A dental cavity in a tooth is the result of the decay process that happens over time when bacteria in the mouth produce acids. In a time, acids can dissolve enamel and cause a hole, which is known as a cavity. Unlike some other injuries, a cavity will not heal by itself and needs to be filled. Several different materials are available, and each material has advantages and disadvantages.
Dental fillings can be categorized as direct or indirect restorations. Direct restorations are fillings that get inserted into a cavity in a single visit. These substances include consisting of amalgams, glass and resin ionomers and composite resin fillings. Indirect restorations require more than one visit. These fillings are done in inlays, onlays, veneers, crowns and bridges.
For many years the only available choices for dental filling were gold alloy or an amalgam of mercury, silver and copper metals. In recent years, other materials have been developed for restoring teeth. These are tooth colored and include composite resin, glass ionomer and porcelain materials.
The word amalgam in dental fillings refers to a mixture of two or more metals with mercury as one component. Dental amalgam is a mix of ~ 50% mercury with other metals, including silver, copper and tin. Dental amalgams are also called silver fillings because of their silver color when they are first placed. Amalgam is generally used in the back teeth and has been in use for two centuries. Dental amalgam is the most extensively researched and tested material. The advantages of amalgam include strength, durability, low cost and minimal shrinkage. There are certain disadvantages to amalgam fillings. While no conclusive evidence of harm from dental amalgam exists, there are concerns about the very low levels of mercury vapor released from amalgam. In addition, amalgam does darken over time as it corrodes, and many people find it less attractive than tooth colored materials.
Composite is a mixture of acrylic resin and powdered glass particles that mimic a tooth-color. The material is hardened by itself or may be hardened on exposure to light. Composite is used for many types of fillings and to replace a portion of a broken or chipped tooth. The advantages of composite include that color and shade can be matched to the existing tooth and is a relatively strong material. It affords long durability in small as well as mid-size restorations. Disadvantages are that the filling can break and wear out more, unlike the metal fillings. Also, composite are more expensive than amalgam and may require more than one visit.
Glass ionomers are also tooth-colored made of acrylic acids mixed with fine glass powders. The mix is used to fill cavities on surfaces of teeth. The fillings tend to be small and in areas of low chewing pressure. The fillings do look natural and require only one single visit. But the fillings offer little resistance for fracture and hence their use is limited.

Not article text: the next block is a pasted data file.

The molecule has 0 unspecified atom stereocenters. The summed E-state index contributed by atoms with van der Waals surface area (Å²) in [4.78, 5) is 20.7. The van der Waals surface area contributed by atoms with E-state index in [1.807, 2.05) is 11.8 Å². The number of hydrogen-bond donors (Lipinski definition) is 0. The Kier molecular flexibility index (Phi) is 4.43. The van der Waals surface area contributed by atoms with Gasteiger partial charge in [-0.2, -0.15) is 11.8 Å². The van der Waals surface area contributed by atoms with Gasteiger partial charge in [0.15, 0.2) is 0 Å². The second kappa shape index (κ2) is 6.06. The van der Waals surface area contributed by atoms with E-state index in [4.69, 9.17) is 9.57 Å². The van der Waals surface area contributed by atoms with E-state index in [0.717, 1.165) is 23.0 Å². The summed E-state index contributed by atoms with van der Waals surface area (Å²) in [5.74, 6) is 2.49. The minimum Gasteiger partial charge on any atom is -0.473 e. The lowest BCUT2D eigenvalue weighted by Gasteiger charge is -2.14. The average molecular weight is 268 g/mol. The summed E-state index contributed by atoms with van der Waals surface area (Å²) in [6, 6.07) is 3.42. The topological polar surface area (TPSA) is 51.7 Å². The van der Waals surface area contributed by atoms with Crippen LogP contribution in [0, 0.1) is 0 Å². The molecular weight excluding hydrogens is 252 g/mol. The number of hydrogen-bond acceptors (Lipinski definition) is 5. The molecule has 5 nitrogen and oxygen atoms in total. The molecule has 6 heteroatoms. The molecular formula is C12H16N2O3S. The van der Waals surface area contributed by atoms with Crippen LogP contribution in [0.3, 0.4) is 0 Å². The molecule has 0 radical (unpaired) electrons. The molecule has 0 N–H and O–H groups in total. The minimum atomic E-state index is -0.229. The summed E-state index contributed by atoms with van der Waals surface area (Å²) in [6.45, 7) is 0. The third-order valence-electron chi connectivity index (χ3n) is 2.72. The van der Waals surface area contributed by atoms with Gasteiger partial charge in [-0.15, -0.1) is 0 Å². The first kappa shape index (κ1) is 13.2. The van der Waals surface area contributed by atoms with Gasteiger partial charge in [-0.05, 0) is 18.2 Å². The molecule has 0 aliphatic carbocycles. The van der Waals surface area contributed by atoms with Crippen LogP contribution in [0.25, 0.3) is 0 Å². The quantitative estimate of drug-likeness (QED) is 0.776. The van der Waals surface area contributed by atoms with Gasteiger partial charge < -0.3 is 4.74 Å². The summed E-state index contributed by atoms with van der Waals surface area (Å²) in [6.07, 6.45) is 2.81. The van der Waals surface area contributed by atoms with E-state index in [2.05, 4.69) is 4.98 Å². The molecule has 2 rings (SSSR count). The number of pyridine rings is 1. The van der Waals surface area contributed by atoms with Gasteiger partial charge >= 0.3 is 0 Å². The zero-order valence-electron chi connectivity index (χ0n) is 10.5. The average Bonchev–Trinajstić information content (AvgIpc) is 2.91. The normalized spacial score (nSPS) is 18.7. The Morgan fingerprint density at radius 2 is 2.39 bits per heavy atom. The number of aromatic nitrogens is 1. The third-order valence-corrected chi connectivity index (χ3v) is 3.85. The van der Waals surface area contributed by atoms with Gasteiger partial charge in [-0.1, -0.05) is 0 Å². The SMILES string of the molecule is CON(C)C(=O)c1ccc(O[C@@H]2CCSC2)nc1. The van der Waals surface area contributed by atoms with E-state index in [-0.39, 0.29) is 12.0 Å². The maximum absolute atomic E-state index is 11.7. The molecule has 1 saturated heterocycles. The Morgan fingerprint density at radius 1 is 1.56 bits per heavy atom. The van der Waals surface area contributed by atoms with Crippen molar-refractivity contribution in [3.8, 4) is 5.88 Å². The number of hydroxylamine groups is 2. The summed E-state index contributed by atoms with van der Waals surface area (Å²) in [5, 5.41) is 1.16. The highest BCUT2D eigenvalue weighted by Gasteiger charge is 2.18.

Resin ionomers are also made using acrylic acids and acrylic resin with glass filler. They are hardened with shining to blue light. These ionomers are most generally used as fillings on non-chewing surfaces and for baby teeth. Resin ionomers are tooth-colored and more translucent than glass ionomer.
All-porcelain materials include ceramic, porcelain, or glass. Porcelain infusion with metal is also in practical use.
Gold alloys contain gold, copper and tin metals that result in a strong, effective filling. They have excellent durability, do not crack under stress and show good resistance to corrosion. Gold is normally the highest cost material.
The chemistry of modern dental fillings
Composite resins consist of bulky bifunctional monomers together with powdered inorganic fillers, and they set by polymerization. The filling material is placed on the tooth in the form of a paste and a beam of ultraviolet (uv) light is focused on it. The uv light initiates chemical reactions to form a number of cross links between the polymers. The polymer containing the glass becomes a solid three dimensional matrix cross-linked network which fills the hole in the tooth. Glass-ionomers consists of water soluble polymeric acids such as polyacrylic acid and basic glass powders. They are solidified by a neutralization reaction, but leave a good amount of the unreacted glass to act as reinforcing filler.
An example of resin-based dental composite contains methacrylate monomer and silica powder as a filler material. Methacrylate is a derivative of methacrylic acid.
Dental Filling Facts, American Dental Association, www.ada.org, 2008
National Institute of Dental and Craniofacial Research, Web site: http://www.nidcr.nih.gov/; http://www.nidcr.nih.gov/Research/ResearchResults/InterviewsOHR/TIS082006b.htm
Whitters, C. J., et al. "Dental Materials: 1997 Literature Review." J Dent 27 6 (1999): 401-35. Print.
Zimmerli, B., et al. "Composite Materials: Composition, Properties and Clinical Applications. A Literature Review." Schweiz Monatsschr Zahnmed 120 11 (2010): 972-86.